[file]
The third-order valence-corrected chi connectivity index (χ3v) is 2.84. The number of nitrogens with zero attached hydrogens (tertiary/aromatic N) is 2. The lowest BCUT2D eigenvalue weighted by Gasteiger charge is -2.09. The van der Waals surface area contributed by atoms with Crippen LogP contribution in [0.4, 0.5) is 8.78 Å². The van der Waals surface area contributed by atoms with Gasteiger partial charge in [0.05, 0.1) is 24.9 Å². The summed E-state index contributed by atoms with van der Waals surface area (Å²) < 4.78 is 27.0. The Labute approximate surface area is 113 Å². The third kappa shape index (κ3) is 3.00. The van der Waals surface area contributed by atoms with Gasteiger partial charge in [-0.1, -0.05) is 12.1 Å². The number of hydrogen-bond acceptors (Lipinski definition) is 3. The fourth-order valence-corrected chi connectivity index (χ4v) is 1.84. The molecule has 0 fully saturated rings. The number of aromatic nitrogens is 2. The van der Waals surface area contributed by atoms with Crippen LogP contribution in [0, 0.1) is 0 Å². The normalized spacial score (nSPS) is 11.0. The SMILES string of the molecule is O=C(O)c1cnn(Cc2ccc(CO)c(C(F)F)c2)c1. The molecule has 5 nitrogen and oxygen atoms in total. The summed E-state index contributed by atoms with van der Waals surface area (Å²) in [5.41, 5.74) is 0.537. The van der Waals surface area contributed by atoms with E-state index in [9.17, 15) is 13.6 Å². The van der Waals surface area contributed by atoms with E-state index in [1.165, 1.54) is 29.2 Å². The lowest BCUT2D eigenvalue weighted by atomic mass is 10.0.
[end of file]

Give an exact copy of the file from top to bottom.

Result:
The third-order valence-corrected chi connectivity index (χ3v) is 2.84. The number of nitrogens with zero attached hydrogens (tertiary/aromatic N) is 2. The lowest BCUT2D eigenvalue weighted by Gasteiger charge is -2.09. The van der Waals surface area contributed by atoms with Crippen LogP contribution in [0.4, 0.5) is 8.78 Å². The van der Waals surface area contributed by atoms with Gasteiger partial charge in [0.05, 0.1) is 24.9 Å². The summed E-state index contributed by atoms with van der Waals surface area (Å²) < 4.78 is 27.0. The Labute approximate surface area is 113 Å². The third kappa shape index (κ3) is 3.00. The van der Waals surface area contributed by atoms with Gasteiger partial charge in [-0.1, -0.05) is 12.1 Å². The number of hydrogen-bond acceptors (Lipinski definition) is 3. The fourth-order valence-corrected chi connectivity index (χ4v) is 1.84. The molecule has 0 fully saturated rings. The number of aromatic nitrogens is 2. The van der Waals surface area contributed by atoms with Crippen LogP contribution in [0, 0.1) is 0 Å². The normalized spacial score (nSPS) is 11.0. The SMILES string of the molecule is O=C(O)c1cnn(Cc2ccc(CO)c(C(F)F)c2)c1. The molecule has 5 nitrogen and oxygen atoms in total. The summed E-state index contributed by atoms with van der Waals surface area (Å²) in [5.41, 5.74) is 0.537. The van der Waals surface area contributed by atoms with E-state index in [9.17, 15) is 13.6 Å². The van der Waals surface area contributed by atoms with E-state index in [1.165, 1.54) is 29.2 Å². The lowest BCUT2D eigenvalue weighted by atomic mass is 10.0.